Jeannie Choi: What’s the vision behind Polyface farm?
Joel Salatin: Healing—healing in all dimensions. We want to develop emotionally, environmentally, and economically enhancing agricultural prototypes throughout the world. We want to heal the relationships of the people involved with the farm and our business and our family. We want to heal the land, soil, air, water, and, ultimately, the food system.
From what disease is our current food system suffering?
Well, when is the last time a farmer went and asked for money from a banker and the banker said, “Well, that’s all well and good. I’m glad you’re going to be able to grow a corn crop. But what is that going to do to the earthworms? Or to the topsoil? Is that going to go down the Mississippi and add to the Rhode Island-sized dead zone in the Gulf of Mexico that’s been created because of erosion and run-off chemicals?”
We don’t measure those kinds of things, and yet each of us intuitively understands that those immeasurable or non-quantifiable parts in a business plan are actually the most precious resources we have.
Healing the food system would fundamentally flip-flop the political and economic powers of our culture. Wendell Berry says that what’s wrong with us creates more gross national product than what’s right with us. It’s a fantastic observation. Right now, our culture thrives on things being sick. Dead soil brings more people to chemical companies because they need chemical fertilizers, which makes people sick. When people are sick, obviously the medical establishment thrives. If a neighborhood or community’s food system is sick, then of course you need to import food from a foreign country, which stimulates global trade. So when you start talking about healing the food system, we need a fundamental realignment of all the power and money in our culture, and that’s why there is a tremendous amount of inertia against healing the system.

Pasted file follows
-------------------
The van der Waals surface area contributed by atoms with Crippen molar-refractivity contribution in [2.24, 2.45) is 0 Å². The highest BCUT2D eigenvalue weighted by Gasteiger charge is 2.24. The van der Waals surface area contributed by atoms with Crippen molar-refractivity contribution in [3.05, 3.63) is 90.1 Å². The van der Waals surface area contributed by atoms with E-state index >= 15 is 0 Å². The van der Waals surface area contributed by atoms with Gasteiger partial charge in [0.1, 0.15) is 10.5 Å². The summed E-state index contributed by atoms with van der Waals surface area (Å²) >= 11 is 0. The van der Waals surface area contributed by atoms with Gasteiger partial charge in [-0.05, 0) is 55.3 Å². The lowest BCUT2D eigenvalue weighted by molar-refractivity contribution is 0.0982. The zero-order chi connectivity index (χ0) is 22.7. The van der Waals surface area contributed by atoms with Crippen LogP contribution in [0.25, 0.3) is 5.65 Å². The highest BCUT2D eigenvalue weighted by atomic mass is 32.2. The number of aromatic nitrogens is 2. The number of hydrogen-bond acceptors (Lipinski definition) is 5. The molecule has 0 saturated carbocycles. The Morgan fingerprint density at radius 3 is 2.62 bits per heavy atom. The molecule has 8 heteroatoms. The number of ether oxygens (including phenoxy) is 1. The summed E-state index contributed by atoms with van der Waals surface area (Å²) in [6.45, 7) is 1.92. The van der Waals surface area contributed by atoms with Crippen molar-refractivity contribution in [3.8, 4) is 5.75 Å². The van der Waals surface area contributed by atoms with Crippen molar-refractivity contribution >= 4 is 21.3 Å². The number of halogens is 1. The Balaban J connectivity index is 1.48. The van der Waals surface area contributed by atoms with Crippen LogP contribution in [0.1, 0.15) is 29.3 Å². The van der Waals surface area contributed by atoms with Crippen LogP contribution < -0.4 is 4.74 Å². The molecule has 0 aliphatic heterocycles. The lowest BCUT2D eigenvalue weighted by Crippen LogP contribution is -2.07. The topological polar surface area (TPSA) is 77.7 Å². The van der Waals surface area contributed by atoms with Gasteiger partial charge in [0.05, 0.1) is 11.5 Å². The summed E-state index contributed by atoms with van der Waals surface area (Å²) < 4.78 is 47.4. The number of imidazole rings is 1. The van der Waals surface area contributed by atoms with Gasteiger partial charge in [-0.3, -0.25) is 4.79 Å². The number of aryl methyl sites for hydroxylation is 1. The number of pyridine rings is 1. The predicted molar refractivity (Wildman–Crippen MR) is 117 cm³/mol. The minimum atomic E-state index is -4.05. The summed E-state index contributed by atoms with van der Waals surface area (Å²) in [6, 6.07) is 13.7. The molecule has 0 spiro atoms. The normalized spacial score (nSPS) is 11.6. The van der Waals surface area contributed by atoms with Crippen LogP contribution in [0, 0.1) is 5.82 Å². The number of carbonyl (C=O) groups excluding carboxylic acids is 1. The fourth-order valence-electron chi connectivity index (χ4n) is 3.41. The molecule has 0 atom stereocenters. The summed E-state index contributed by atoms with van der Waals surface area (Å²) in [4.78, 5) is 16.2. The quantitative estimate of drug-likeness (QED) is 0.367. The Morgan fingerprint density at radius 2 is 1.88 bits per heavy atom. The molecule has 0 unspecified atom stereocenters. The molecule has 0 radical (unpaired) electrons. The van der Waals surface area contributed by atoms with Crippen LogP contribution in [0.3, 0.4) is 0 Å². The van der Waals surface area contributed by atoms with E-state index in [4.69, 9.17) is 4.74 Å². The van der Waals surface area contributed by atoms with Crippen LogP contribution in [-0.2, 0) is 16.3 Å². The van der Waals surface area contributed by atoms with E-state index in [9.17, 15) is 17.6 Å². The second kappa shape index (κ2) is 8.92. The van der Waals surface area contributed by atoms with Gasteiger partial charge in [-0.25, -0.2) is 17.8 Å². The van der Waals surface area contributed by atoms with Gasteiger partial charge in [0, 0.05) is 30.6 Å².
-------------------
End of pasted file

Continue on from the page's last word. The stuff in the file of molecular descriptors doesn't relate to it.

So what can we do? If you want to dream out of the box for a minute, here’s an idea: If every American for one week refused to eat at a fast-food joint, it would bring concentrated animal feeding operations to their knees. What can one person do? We have a sick, evil system, and a healing system, and the question is, which one are you going to feed? Have you gone down to the farmers market or patronized local livestock farms? Or have you had candy bars and cokes? Whichever one you’ve fed is going to get bigger, and the one you’ve starved is going to get smaller.
How does your faith inform your work?
It makes me want to farm like Jesus would if he were here right now, in charge of this place. God actually loved us and provided a salvation experience for us that shapes the way we should, with the same grace and appreciation and respect, honor the creation that God made. It’s in respecting and honoring the “pig-ness” of the pig that we create our ethical and moral background for respecting and honoring the “Tony-ness” of Tony and the “Mary-ness” of Mary. And so it’s how we respect and honor the “least of these” that creates a theological and philosophical framework for how we respect and honor the creation that God made. It’s in respecting and honoring the “pig-ness” of the pig that we create our ethical and moral background for respecting and honoring the “Tony-ness” of Tony and the “Mary-ness” of Mary. And so it’s how we respect and honor the “least of these” that creates a theological and philosophical framework for how we respect and honor the greatest of these.
Our culture simply views our plants and animals as so many inanimate piles of protoplasmic structure to be manipulated however cleverly hubris can imagine to manipulate it. I would suggest that a culture that views its life in that respect will be a culture that views its citizens and the citizens of other cultures in the same manipulative and arrogant way.